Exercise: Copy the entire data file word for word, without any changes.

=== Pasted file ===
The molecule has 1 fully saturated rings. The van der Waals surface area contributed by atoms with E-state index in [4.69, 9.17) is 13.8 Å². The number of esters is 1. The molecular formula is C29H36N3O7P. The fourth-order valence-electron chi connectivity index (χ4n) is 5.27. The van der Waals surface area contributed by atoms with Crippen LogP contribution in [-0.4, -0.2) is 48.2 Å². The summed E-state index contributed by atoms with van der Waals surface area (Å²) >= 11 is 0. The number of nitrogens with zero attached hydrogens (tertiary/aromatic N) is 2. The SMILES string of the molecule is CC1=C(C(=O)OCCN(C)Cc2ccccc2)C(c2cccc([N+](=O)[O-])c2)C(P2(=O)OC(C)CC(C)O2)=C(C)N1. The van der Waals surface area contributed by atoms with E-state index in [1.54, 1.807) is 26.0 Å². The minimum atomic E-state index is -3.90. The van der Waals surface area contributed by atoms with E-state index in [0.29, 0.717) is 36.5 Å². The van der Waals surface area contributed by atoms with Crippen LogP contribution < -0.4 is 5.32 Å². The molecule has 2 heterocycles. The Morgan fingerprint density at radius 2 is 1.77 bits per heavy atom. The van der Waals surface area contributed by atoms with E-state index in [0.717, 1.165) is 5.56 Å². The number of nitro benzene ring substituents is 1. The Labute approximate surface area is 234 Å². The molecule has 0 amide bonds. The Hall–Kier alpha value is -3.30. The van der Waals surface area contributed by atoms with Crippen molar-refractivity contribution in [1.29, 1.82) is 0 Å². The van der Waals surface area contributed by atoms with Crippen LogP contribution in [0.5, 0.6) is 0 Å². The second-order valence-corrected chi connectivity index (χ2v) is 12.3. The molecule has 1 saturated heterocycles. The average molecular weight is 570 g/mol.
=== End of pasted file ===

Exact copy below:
The molecule has 1 fully saturated rings. The van der Waals surface area contributed by atoms with E-state index in [4.69, 9.17) is 13.8 Å². The number of esters is 1. The molecular formula is C29H36N3O7P. The fourth-order valence-electron chi connectivity index (χ4n) is 5.27. The van der Waals surface area contributed by atoms with Crippen LogP contribution in [-0.4, -0.2) is 48.2 Å². The summed E-state index contributed by atoms with van der Waals surface area (Å²) >= 11 is 0. The number of nitrogens with zero attached hydrogens (tertiary/aromatic N) is 2. The SMILES string of the molecule is CC1=C(C(=O)OCCN(C)Cc2ccccc2)C(c2cccc([N+](=O)[O-])c2)C(P2(=O)OC(C)CC(C)O2)=C(C)N1. The van der Waals surface area contributed by atoms with E-state index in [1.54, 1.807) is 26.0 Å². The minimum atomic E-state index is -3.90. The van der Waals surface area contributed by atoms with E-state index in [0.29, 0.717) is 36.5 Å². The van der Waals surface area contributed by atoms with Crippen LogP contribution < -0.4 is 5.32 Å². The molecule has 2 heterocycles. The Morgan fingerprint density at radius 2 is 1.77 bits per heavy atom. The van der Waals surface area contributed by atoms with E-state index in [0.717, 1.165) is 5.56 Å². The number of nitro benzene ring substituents is 1. The Labute approximate surface area is 234 Å². The molecule has 0 amide bonds. The Hall–Kier alpha value is -3.30. The van der Waals surface area contributed by atoms with Crippen molar-refractivity contribution in [1.29, 1.82) is 0 Å². The van der Waals surface area contributed by atoms with Crippen LogP contribution in [0.5, 0.6) is 0 Å². The second-order valence-corrected chi connectivity index (χ2v) is 12.3. The molecule has 1 saturated heterocycles. The average molecular weight is 570 g/mol.